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Seeing is Believing!

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Kitchen1.png


Description

Try this activity and see for yourself that drawing in perspective really does produce a 'camera's eye view' of the world - indeed the use of a Camera Obscura to create perspective drawings has been known about for centuries and is thought to have been used by some famous artists.


You will need to search colour brochures and magazines or use the Internet (e.g. using Google Images) to find a photograph of a room interior viewed from 'head on'.


See kitchen example opposite. See also YouTube video of a robot which uses vanishing points for navigation.


Choose the method you wish to use from the following:


Using a photo cut out from a magazine or catalogue
Corridor5.png


Step 1 Look through magazines and catalogues to find a picture which is viewed from straight on - a room interior for example. Try to choose one that is as uncluttered as possible and has clearly defined edges that seem to run into the picture. The edges of any surfaces you are looking straight at should be vertical and horizontal - see opposite.


Safety Point! Use a Cutting Mat and a metal Safety Ruler when using a knife.


Corridor4.png

Step 2 Paste the cut-out on to a sheet of drawing paper and use a felt tip pen or similar to draw along the lines that appear to go into the picture - see opposite.


Note: The point at which all the lines appear to meet is called the Central Vanishing Point or CVP



Safety Point! If you use a spray adhesive, make sure you do it in an Air Filtration Cabinet.


Question: Were you able to draw lines that meet at a single point, at least approximately?



Using an image from the Internet
Passageway3.png


Step 1 Search the Internet to find a picture which is viewed from straight on - such as a room interior.


Try to choose one that is as uncluttered as possible and has clearly defined edges that seem to run into the picture. The edges of any surfaces you are looking straight at should be vertical and horizontal - see opposite.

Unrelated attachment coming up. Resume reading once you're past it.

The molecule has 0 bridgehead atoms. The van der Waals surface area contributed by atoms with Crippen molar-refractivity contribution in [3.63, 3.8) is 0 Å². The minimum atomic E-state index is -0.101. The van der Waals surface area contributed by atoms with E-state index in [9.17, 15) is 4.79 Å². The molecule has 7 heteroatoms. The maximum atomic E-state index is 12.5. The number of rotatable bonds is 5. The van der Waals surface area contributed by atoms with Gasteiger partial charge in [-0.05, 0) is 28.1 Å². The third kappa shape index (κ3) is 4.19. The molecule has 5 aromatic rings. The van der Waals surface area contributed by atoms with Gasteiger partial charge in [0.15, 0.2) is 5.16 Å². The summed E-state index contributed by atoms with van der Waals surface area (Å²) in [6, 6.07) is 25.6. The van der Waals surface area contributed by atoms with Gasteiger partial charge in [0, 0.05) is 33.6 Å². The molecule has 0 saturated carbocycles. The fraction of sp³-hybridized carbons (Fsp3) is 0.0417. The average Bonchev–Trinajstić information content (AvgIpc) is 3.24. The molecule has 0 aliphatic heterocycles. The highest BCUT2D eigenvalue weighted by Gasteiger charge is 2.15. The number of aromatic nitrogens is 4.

Try search for passageway in Google Images or corridor in Wikimedia Commons - can you think of any other words that might produce good results? What do they call corridors in monasteries for example?


Note: You should always seek permission if you intend making public other people's images, e.g. go to the Advanced Search page in Google Images and scroll down to see usage rights where you can choose a suitable setting. Alternatively search for images from Creative Commons - but you may still need to check with the owner!


Xara.jpg

Step 2 Hover over the image then right mouse click to select the 'Save Image As...' option from the menu.


Save the image somewhere on your disc that you will remember!


Load your favourite illustration software and draw along the lines that appear to go into the picture - see opposite (this was created using XaraX).


Note: The point at which all the lines appear to meet is called the Central Vanishing Point or CVP


Question Were you able to draw lines that meet at a single point, at least approximately?



Using a scanner or camera
DaleHall1.png


Step 1 Look through magazines and catalogues to find a picture which is viewed from straight on - a room interior for example. You could also use a photo you have taken yourself, either from print or directly from your digital camera.


Try to choose one that is as uncluttered as possible and has clearly defined edges that seem to run into the picture. The edges of any surfaces you are looking straight at should be vertical and horizontal - see opposite.


DaleHall2.png

Step 2 Place the image into your scanner and scan, alternatively, load the image directly from your digital camera.


Save the image somewhere on your disc that you will remember!


Load your favourite illustration software and draw along the lines that appear to go into the picture - see opposite (this was created using XaraX).


Note: The point at which all the lines appear to meet is called the Central Vanishing Point or CVP


Question Were you able to draw lines that meet at a single point, at least approximately?


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